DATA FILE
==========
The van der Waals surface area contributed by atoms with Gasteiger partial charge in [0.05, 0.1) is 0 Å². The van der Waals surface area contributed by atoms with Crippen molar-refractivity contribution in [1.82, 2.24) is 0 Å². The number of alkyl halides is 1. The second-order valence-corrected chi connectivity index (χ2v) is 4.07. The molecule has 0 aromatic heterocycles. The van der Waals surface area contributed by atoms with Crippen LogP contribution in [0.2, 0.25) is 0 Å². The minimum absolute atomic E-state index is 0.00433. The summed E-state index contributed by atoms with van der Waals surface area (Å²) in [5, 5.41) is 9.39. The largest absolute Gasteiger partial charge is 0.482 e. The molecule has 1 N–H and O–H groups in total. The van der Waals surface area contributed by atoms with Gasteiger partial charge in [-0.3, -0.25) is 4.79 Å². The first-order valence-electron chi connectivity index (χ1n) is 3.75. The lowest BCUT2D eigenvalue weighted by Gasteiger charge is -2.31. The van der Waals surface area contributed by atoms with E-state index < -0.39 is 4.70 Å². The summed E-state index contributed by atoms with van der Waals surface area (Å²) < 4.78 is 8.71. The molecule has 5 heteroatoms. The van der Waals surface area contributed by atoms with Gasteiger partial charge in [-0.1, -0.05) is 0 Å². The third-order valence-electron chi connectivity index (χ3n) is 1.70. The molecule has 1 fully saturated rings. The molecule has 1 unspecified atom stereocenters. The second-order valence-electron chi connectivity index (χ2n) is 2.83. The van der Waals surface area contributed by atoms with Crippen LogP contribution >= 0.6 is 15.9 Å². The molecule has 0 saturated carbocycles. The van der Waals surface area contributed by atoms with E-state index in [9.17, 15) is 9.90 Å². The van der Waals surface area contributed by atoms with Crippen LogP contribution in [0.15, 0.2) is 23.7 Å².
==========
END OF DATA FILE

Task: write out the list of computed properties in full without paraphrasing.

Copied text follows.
The van der Waals surface area contributed by atoms with Gasteiger partial charge in [0.05, 0.1) is 0 Å². The van der Waals surface area contributed by atoms with Crippen molar-refractivity contribution in [1.82, 2.24) is 0 Å². The number of alkyl halides is 1. The second-order valence-corrected chi connectivity index (χ2v) is 4.07. The molecule has 0 aromatic heterocycles. The van der Waals surface area contributed by atoms with Crippen LogP contribution in [0.2, 0.25) is 0 Å². The minimum absolute atomic E-state index is 0.00433. The summed E-state index contributed by atoms with van der Waals surface area (Å²) in [5, 5.41) is 9.39. The largest absolute Gasteiger partial charge is 0.482 e. The molecule has 1 N–H and O–H groups in total. The van der Waals surface area contributed by atoms with Gasteiger partial charge in [-0.3, -0.25) is 4.79 Å². The first-order valence-electron chi connectivity index (χ1n) is 3.75. The lowest BCUT2D eigenvalue weighted by Gasteiger charge is -2.31. The van der Waals surface area contributed by atoms with E-state index < -0.39 is 4.70 Å². The summed E-state index contributed by atoms with van der Waals surface area (Å²) < 4.78 is 8.71. The molecule has 5 heteroatoms. The van der Waals surface area contributed by atoms with Gasteiger partial charge in [-0.1, -0.05) is 0 Å². The third-order valence-electron chi connectivity index (χ3n) is 1.70. The molecule has 1 fully saturated rings. The molecule has 1 unspecified atom stereocenters. The second-order valence-electron chi connectivity index (χ2n) is 2.83. The van der Waals surface area contributed by atoms with Crippen LogP contribution >= 0.6 is 15.9 Å². The molecule has 0 saturated carbocycles. The van der Waals surface area contributed by atoms with E-state index in [9.17, 15) is 9.90 Å². The van der Waals surface area contributed by atoms with Crippen LogP contribution in [0.15, 0.2) is 23.7 Å².